The pricing (nearly double the cost of similar pistols) makes purchasing this P239 Tactical difficult to justify. There are a lot of other choices that can get the job done at about half the price, or less. Is it worth it? Perhaps our time at the range would provide the answer.
We did out test shooting at the Izaak Walton outdoor range south of Eugene, Oregon on a chilly (around 50 degrees F) and damp autumn day. Three types of ammunition, including Winchester/USA White Box 115 grain FMJ, Winchester/USA White Box 147 grain TMJ Train and Defend and Remington/UMC 115 grain JHP were used. We shot 5-shot groups at 25 yards over a sandbag on a solid bench rest for the record. The shooters included Managing Editor Chuck Hawks, Chief Technical Advisor Jim Fleck and myself.
We used a bench rest with a sandbag to steady the hands and reduce, as much as we reasonably could, shooter error to give a more reliable indication of the gun's intrinsic accuracy. However, even from a bench rest, the shooter remains responsible for the consistency of his grip, sight picture, breath control and trigger squeeze for every shot.
The best group fired on this day was by Chuck, with the Remington 115 JHP load. However, The pistol's front sight proved to be way too short. All of us shot between 8 to 10 inches above the point of aim at 25 yards with all three factory loads. This is totally unacceptable and must be rectified.
While I am not enamored with the DA to SA trigger transition, the DA pull is of usual SIG quality, meaning a linear, stage-free pull. The approximately 4-1/2 pound SA trigger pull was creepy and inconsistent, which caused some flyers during our test shooting, another problem with this pistol SIG needs to fix. Dry firing the pistol showed the hammer visibly camming back as the trigger was pulled in SA mode.
I am going to call SIG-Sauer to see if these issues can be rectified and will update this article with the result in an addendum. Hopefully, they can make it right, as none of the six prior P-series DA/SA pistols I have owned had either of these issues.
This was my first extensive encounter with SIG's Short Reset Trigger. Having only handled one in passing several years ago at the SHOT show, I expected a much better return to fire capability than the standard trigger. I think the company's claim of 60% less reset distance is an accurate description. It is both audible and tactile. This is good for fast repeat shots, although several modern striker-fired handguns equal or slightly better it.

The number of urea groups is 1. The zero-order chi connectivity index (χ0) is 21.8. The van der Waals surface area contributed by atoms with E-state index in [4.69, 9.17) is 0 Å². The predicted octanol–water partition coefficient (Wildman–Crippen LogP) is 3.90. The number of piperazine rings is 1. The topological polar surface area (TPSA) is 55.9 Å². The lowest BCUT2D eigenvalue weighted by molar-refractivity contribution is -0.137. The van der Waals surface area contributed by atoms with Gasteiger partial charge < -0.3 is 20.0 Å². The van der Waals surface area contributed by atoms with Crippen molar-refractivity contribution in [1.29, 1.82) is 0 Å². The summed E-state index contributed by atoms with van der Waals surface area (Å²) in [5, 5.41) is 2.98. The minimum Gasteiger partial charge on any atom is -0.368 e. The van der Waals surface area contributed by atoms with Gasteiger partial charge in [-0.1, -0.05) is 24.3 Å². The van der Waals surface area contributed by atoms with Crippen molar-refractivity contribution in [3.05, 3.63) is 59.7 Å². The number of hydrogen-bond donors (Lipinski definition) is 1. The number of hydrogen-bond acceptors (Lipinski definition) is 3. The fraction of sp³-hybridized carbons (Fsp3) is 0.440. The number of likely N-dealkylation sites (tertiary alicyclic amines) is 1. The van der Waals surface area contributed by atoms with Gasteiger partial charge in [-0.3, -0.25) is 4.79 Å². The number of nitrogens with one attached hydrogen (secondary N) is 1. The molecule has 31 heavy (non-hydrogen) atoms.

There were no malfunctions of any kind during our test firing. All rounds fed, fired, extracted and ejected in normal fashion. The slide always stayed open after the last shot was fired. The single stack magazines were easy to load.
The pistol's size and weight are both a blessing and a curse. It is soft in recoil, as you would expect with a loaded weight of nearly 33 ounces, but some will object to that weight for daily concealed carry. I do not, being quite willing to have a 33 ounce pistol that is easy to use and soaks-up recoil.
I like the immediate visual verification of state of readiness provided by an external hammer. The attenuated hammer can be manually lowered from the full cock position by thumb, or by using the reliable SIG de-cock lever located on the left side of the frame at the top forward edge of the grip. Of course, with no manual safety, every P-Series SIG is always ready to fire, hammer down or at full cock.
I suspect that the greatest appeal of this pistol will be to special forces operators, who might find use for a 9x19mm caliber, suppressor capable pistol that can be discreetly carried (with the suppressor dismounted). For the rest of us, while it is a bit heavy for its size, the SIG P239-TAC is a handy, reliable, soft shooting, premium priced pistol. A bonus is that 9mm factory loaded ammunition is significantly less expensive with which to practice than most other centerfire semi-auto pistol calibers.
I telephoned SIG-Sauer customer service one early Friday morning, explaining the point of impact issue and the creepy single-action trigger pull. They sent me a FedEx tag to return the pistol to Exeter, New Hampshire for service. It went out the same afternoon and they returned the gun to me a week later, which is excellent turn around time.
One of their gunsmiths confirmed the front sight was too low and that groups fired at the short ranges of five, ten and fifteen yards were high by 2.5 inches, 3.5 inches and 4.5 inches, respectively. Interestingly, both the front and rear sights were exchanged for taller versions, not just the front.
A test target fired at 15 yards with SIG-TAC V-Crown 124 grain JHP ammo was in the box when my pistol arrived. The five shot group measured 1-13/16 inches and was nicely centered.
The gunsmith's notes also indicated that the trigger pull was 4.0 pounds and "meets standard specifications," so nothing was done to it. SIG customer service stated that they use the official NRA weight system to measure the pull. That system uses a roller to center the tool on the trigger face. I tried the trigger on a digital trigger gauge to confirm the pull weight and it averaged slightly over 4-3/4 pounds for three attempts.
Perhaps this single action pull meets their specs, but it does not meet my expectations, particularly considering I have owned six other SIG-Sauer pistols over the past thirteen years. I know what a four pound trigger should feel like, having shot pistols so equipped for over three decades.
I may ask the Company if they will do an action job. Historically, SIG-Sauer pistols have had among the best trigger pulls in the business, so I know they can be better than this. In the course of this review, all of our test shooters found the heavy trigger pull an impediment to accurate shooting.
Copyright 2016 by David Tong and/or chuckhawks.com. All rights reserved.